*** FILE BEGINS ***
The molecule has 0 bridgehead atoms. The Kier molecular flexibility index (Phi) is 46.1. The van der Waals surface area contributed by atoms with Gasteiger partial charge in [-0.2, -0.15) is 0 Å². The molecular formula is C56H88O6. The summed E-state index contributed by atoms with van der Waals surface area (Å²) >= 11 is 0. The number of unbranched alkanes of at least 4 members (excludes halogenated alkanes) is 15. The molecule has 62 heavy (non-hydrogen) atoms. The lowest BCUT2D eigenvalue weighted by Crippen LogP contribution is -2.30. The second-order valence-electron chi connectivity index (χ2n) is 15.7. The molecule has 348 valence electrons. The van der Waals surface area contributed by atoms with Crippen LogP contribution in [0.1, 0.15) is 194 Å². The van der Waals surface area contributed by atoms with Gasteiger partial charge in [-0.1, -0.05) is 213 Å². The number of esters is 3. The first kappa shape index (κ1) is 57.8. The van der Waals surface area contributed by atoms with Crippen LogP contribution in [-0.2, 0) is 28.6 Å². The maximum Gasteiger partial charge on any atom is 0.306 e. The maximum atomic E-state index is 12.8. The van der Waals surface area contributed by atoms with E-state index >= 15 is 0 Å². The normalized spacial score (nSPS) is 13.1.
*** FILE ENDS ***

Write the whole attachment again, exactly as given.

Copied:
The molecule has 0 bridgehead atoms. The Kier molecular flexibility index (Phi) is 46.1. The van der Waals surface area contributed by atoms with Gasteiger partial charge in [-0.2, -0.15) is 0 Å². The molecular formula is C56H88O6. The summed E-state index contributed by atoms with van der Waals surface area (Å²) >= 11 is 0. The number of unbranched alkanes of at least 4 members (excludes halogenated alkanes) is 15. The molecule has 62 heavy (non-hydrogen) atoms. The lowest BCUT2D eigenvalue weighted by Crippen LogP contribution is -2.30. The second-order valence-electron chi connectivity index (χ2n) is 15.7. The molecule has 348 valence electrons. The van der Waals surface area contributed by atoms with Crippen LogP contribution in [0.1, 0.15) is 194 Å². The van der Waals surface area contributed by atoms with Gasteiger partial charge in [-0.1, -0.05) is 213 Å². The number of esters is 3. The first kappa shape index (κ1) is 57.8. The van der Waals surface area contributed by atoms with Crippen LogP contribution in [-0.2, 0) is 28.6 Å². The maximum Gasteiger partial charge on any atom is 0.306 e. The maximum atomic E-state index is 12.8. The van der Waals surface area contributed by atoms with E-state index >= 15 is 0 Å². The normalized spacial score (nSPS) is 13.1.